It was the start of a new regime in Wellington last night but it resulted in a familiar tale.
Andre Bell took charge of the Lions for the first time this season, taking over from good mate Jamie Joseph who is the latest in a long line hoping to re-ignite the Highlanders, and would have been relieved to open his account early.
It also consigned the visitors to another defeat in the capital. It has been eight years since Waikato have tasted victory at the Cake Tin. They have had sides good enough to win there, including last night's line-up, but haven't prevailed.
They couldn't even blame the wind, or the rain, or the referee, or anything. They just weren't good enough on the night and are now in the uncomfortable position of being midtable after four games.
There's still a long way to go in this year's competition but pressure mounts with so much at stake.
Neither side has looked totally assured this season. Wellington were among the pre-season favourites and, while they have won three of their four games and sit near the top of the table, haven't really clicked yet.
Under Joseph, they struggled to get out of the blocks. They trailed both Tasman and Otago early before recovering but, most alarmingly, gave Counties Manukau a 17-0 headstart.
Bell demanded a better opening from his troops and got it. Nothing like trying to impress the new boss.
Wellington trailed 9-6 after 30 minutes but Julian Savea fended off Trent Renata and blitzed the cover defence with his pace over 40m to race away for the game's opening try. The young wing who was the star of New Zealand's triumphant junior world championship campaign this year has had a good start to this year's ITM Cup and looks to have a bright future.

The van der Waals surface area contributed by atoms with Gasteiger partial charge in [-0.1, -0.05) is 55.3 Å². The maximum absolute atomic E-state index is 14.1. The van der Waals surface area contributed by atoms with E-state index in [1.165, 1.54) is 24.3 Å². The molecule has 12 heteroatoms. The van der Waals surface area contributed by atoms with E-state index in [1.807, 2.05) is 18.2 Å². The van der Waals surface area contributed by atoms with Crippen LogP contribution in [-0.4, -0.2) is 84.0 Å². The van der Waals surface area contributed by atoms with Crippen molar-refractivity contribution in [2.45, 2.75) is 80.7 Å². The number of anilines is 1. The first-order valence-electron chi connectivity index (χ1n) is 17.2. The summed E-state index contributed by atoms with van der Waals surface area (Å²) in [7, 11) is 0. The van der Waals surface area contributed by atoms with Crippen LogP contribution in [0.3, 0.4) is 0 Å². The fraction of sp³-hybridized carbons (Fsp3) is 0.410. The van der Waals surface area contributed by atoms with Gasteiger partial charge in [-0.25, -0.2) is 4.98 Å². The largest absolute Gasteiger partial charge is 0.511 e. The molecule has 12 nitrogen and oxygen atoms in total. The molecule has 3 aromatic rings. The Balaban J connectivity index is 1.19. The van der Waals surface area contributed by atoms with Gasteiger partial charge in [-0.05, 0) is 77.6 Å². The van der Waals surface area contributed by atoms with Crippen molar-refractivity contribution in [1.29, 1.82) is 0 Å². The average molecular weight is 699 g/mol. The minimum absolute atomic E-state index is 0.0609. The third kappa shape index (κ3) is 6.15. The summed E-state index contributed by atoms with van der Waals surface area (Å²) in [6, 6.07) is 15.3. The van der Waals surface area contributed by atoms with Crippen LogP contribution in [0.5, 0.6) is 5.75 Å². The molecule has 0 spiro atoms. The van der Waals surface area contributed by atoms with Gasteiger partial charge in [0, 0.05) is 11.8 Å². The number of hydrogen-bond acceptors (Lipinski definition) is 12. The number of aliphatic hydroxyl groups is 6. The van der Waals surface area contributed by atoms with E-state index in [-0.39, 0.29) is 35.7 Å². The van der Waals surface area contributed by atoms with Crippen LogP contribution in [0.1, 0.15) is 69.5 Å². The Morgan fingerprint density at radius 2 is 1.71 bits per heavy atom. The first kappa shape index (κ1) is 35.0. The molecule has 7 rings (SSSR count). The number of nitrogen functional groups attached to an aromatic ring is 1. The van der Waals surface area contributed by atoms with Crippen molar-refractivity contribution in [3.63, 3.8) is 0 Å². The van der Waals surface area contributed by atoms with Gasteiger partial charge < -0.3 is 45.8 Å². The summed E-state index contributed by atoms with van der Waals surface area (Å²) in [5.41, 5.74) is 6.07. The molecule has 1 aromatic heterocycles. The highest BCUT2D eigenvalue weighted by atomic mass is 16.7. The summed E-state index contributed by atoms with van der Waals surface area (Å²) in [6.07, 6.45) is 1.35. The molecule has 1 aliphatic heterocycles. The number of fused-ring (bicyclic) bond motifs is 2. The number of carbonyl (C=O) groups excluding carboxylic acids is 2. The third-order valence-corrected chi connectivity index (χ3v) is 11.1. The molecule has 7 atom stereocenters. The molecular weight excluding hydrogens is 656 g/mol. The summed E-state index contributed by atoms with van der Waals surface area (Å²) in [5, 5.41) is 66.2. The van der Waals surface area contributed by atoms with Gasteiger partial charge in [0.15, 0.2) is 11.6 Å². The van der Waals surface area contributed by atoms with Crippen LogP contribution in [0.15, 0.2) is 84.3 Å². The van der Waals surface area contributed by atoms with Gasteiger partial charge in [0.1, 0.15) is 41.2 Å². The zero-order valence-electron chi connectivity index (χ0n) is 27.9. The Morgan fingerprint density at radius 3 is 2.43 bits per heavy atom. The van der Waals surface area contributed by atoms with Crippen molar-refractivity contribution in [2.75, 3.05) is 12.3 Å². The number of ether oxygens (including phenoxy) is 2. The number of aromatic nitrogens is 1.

Lock Daniel Ramsay followed him over soon after, when he scooped up a Faifili Levave offload, to give the home side a 16-9 halftime lead.
It was the least they deserved. They dominated territory and especially possession and kept chipping away at the Waikato line. It was inevitable cracks would appear.
Waikato upped the tempo and intensity early in the second spell, clearly fired into action by coach Chris Gibbes, and flanker Jack Lam rumbled over from a pick and drive soon after the restart.
It was supposed to be the start in a change of fortunes but served only to snap Wellington out of a temporary malaise.
They attacked the line with pace, often expertly set up by the maturing Alby Mathewson, and Dane Coles scored a crucial try when he burst on to a short ball from the halfback.
Mathewson is clearly the No 3 halfback in the country now, and combines a snappy pass with intelligence around the ruck. He overshadowed his opposite Brendon Leonard to emphasise his standing in the pecking order.
Together with a Fa'atonu Fili penalty that extended the lead to 26-14, it gave them some wriggle room. Waikato mounted their expected surge but made crucial errors at inopportune moments.
They went wide, they kept it close, but struggled to penetrate. They came close when replacement Tim Mikkelson thought he had scored but a foot went into touch and Hosea Gear pulled off a massive hit on Lam when Waikato seemed certain to score.
All of this would have pleased Bell. There is still a lot for Wellington to work on, as rugby players like to say, but it's always nice to notch a first win early.
Wellington 26 (J. Savea, D. Ramsay, D. Coles tries, F. Fili 2 pens, dg, con) Waikato 14 (J. Lam try; T. Renata 3 pens). Halftime: 16-9.